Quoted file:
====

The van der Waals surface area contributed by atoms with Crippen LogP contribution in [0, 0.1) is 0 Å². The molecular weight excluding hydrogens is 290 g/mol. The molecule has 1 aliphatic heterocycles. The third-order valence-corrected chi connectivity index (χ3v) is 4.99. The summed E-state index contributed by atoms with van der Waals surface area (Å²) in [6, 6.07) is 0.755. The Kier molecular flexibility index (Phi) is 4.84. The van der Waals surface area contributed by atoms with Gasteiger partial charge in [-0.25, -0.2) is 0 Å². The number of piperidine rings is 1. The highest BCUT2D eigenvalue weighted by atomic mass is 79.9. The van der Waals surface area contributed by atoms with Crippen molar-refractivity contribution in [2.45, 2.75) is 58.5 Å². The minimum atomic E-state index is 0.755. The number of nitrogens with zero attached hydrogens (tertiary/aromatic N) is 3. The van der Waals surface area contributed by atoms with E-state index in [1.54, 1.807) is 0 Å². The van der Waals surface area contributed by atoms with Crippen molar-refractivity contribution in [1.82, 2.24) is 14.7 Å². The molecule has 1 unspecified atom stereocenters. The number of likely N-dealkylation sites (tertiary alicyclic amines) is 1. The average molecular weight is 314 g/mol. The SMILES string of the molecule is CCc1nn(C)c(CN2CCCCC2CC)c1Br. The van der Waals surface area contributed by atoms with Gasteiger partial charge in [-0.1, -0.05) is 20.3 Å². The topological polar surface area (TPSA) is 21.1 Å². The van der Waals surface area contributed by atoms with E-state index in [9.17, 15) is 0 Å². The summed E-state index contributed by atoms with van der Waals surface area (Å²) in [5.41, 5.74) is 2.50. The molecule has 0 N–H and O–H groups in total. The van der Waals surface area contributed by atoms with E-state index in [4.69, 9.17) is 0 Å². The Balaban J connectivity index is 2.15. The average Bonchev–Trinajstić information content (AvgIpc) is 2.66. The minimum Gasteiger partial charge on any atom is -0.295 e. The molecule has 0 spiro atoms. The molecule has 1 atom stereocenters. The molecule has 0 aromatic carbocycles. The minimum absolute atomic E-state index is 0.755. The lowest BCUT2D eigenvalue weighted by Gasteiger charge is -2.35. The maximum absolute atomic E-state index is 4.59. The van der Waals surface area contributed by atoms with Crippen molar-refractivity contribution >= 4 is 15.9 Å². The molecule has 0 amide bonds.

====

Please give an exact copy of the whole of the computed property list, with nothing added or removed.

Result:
The van der Waals surface area contributed by atoms with Crippen LogP contribution in [0, 0.1) is 0 Å². The molecular weight excluding hydrogens is 290 g/mol. The molecule has 1 aliphatic heterocycles. The third-order valence-corrected chi connectivity index (χ3v) is 4.99. The summed E-state index contributed by atoms with van der Waals surface area (Å²) in [6, 6.07) is 0.755. The Kier molecular flexibility index (Phi) is 4.84. The van der Waals surface area contributed by atoms with Gasteiger partial charge in [-0.25, -0.2) is 0 Å². The number of piperidine rings is 1. The highest BCUT2D eigenvalue weighted by atomic mass is 79.9. The van der Waals surface area contributed by atoms with Crippen molar-refractivity contribution in [2.45, 2.75) is 58.5 Å². The minimum atomic E-state index is 0.755. The number of nitrogens with zero attached hydrogens (tertiary/aromatic N) is 3. The van der Waals surface area contributed by atoms with E-state index in [1.54, 1.807) is 0 Å². The van der Waals surface area contributed by atoms with Crippen molar-refractivity contribution in [1.82, 2.24) is 14.7 Å². The molecule has 1 unspecified atom stereocenters. The number of likely N-dealkylation sites (tertiary alicyclic amines) is 1. The average molecular weight is 314 g/mol. The SMILES string of the molecule is CCc1nn(C)c(CN2CCCCC2CC)c1Br. The van der Waals surface area contributed by atoms with Gasteiger partial charge in [-0.1, -0.05) is 20.3 Å². The topological polar surface area (TPSA) is 21.1 Å². The van der Waals surface area contributed by atoms with E-state index in [9.17, 15) is 0 Å². The summed E-state index contributed by atoms with van der Waals surface area (Å²) in [5.41, 5.74) is 2.50. The molecule has 0 N–H and O–H groups in total. The van der Waals surface area contributed by atoms with E-state index in [4.69, 9.17) is 0 Å². The Balaban J connectivity index is 2.15. The average Bonchev–Trinajstić information content (AvgIpc) is 2.66. The minimum Gasteiger partial charge on any atom is -0.295 e. The molecule has 0 spiro atoms. The molecule has 1 atom stereocenters. The molecule has 0 aromatic carbocycles. The minimum absolute atomic E-state index is 0.755. The lowest BCUT2D eigenvalue weighted by Gasteiger charge is -2.35. The maximum absolute atomic E-state index is 4.59. The van der Waals surface area contributed by atoms with Crippen molar-refractivity contribution >= 4 is 15.9 Å². The molecule has 0 amide bonds.